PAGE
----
First Solar, Inc. announced that Goldman Sachs Renewable Power LLC (GSRP), a private company managed by the Renewable Power Group of Goldman Sachs Asset Management (GSAM), acquired the 123-megawatt (MW)AC American Kings Solar project in a transaction that closed at the end of June 2020.
Located in Kings County, California, the project is backed by a 15-year Power Purchase Agreement (PPA) with Southern California Edison and is scheduled to be commissioned in the fourth quarter of 2020.
“We are excited to partner with First Solar and M&T Bank in acquiring the American Kings Solar project. This is a bankable power plant backed by a long-term PPA, that is responsibly developed, and will generate the lowest carbon electricity possible today,” said Greg Roer, VP, GSAM Renewable Power Group. “We believe that this facility will have a positive impact on the environment and the community by directly displacing carbon emissions. We look forward to adding it to our growing portfolio in the US.”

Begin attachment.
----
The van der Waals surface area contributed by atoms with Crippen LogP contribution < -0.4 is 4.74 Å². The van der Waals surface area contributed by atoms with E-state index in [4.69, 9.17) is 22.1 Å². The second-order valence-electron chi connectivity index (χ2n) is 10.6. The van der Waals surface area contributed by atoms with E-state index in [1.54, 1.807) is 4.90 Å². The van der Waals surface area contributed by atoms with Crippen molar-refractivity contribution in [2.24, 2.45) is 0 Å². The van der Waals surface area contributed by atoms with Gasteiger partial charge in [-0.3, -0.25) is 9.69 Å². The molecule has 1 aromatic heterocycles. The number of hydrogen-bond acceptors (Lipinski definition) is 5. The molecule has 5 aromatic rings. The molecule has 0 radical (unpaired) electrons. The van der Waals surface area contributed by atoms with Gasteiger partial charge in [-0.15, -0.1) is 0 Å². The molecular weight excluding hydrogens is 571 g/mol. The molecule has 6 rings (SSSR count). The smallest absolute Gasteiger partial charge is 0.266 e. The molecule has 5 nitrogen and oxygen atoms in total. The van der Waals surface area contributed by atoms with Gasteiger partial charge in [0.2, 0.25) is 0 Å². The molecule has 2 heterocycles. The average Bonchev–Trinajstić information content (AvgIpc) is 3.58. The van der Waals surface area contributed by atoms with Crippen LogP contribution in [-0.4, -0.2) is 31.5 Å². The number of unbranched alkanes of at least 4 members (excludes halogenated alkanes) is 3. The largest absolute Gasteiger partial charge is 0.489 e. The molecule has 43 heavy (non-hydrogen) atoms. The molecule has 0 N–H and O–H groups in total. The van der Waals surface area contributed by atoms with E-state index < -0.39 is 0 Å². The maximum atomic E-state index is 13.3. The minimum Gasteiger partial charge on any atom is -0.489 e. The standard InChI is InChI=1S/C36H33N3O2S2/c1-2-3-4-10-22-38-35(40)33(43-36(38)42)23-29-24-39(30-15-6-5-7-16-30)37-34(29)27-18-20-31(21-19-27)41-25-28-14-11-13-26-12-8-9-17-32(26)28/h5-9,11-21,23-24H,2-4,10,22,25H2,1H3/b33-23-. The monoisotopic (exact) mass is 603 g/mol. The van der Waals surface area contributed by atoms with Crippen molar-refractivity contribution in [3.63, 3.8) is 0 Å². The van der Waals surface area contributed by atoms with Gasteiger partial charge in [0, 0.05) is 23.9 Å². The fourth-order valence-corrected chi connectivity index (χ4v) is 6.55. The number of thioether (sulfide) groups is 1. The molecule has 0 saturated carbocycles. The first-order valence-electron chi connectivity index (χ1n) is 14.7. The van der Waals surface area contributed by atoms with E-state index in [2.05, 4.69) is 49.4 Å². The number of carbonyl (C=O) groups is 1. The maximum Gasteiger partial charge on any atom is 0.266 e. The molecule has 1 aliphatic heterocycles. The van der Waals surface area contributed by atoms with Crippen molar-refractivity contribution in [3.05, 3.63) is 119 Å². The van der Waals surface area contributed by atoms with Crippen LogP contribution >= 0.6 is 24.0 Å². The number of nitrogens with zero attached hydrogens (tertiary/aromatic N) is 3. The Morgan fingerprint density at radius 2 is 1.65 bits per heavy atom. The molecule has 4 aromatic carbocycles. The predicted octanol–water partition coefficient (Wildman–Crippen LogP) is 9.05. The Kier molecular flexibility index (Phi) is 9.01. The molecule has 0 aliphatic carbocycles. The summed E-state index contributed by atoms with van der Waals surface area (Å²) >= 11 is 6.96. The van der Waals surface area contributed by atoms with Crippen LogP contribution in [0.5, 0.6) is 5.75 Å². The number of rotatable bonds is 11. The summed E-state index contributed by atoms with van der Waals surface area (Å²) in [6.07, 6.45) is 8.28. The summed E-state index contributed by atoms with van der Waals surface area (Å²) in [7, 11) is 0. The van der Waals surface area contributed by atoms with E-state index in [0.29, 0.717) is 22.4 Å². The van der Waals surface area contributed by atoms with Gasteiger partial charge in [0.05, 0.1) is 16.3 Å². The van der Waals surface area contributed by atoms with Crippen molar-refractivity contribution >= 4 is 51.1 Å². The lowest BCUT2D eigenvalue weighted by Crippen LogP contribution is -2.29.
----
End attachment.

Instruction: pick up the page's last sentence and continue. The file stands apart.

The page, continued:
The facility will be powered by First Solar’s Series 6 photovoltaic (PV) modules, designed and developed at the Company’s research and development (R&D) centers in California and Ohio.
The module sets industry benchmarks for quality, reliability, design, and environmental performance. With a carbon footprint that is up to six times lower than crystalline silicon PV panels manufactured using conventional, energy-intensive production methods, Series 6 delivers a superior environmental profile and the lowest carbon solar electricity available today.
“GSRP and First Solar share a common vision for a future powered by sustainable energy, and a commitment to achieving this by establishing and upholding some of the highest environmental stewardship standards in the industry,” said Richard Romero, VP Project Finance and Treasury, First Solar.
Once operational, American Kings will displace 78,000 metric tons of CO2-equivalent annually, which is equivalent to taking 15,000 cars off the road every year and saving 79 million liters of water annually, based on California averages. The air quality benefits of the project will amount to more than $12 million in avoided healthcare costs annually.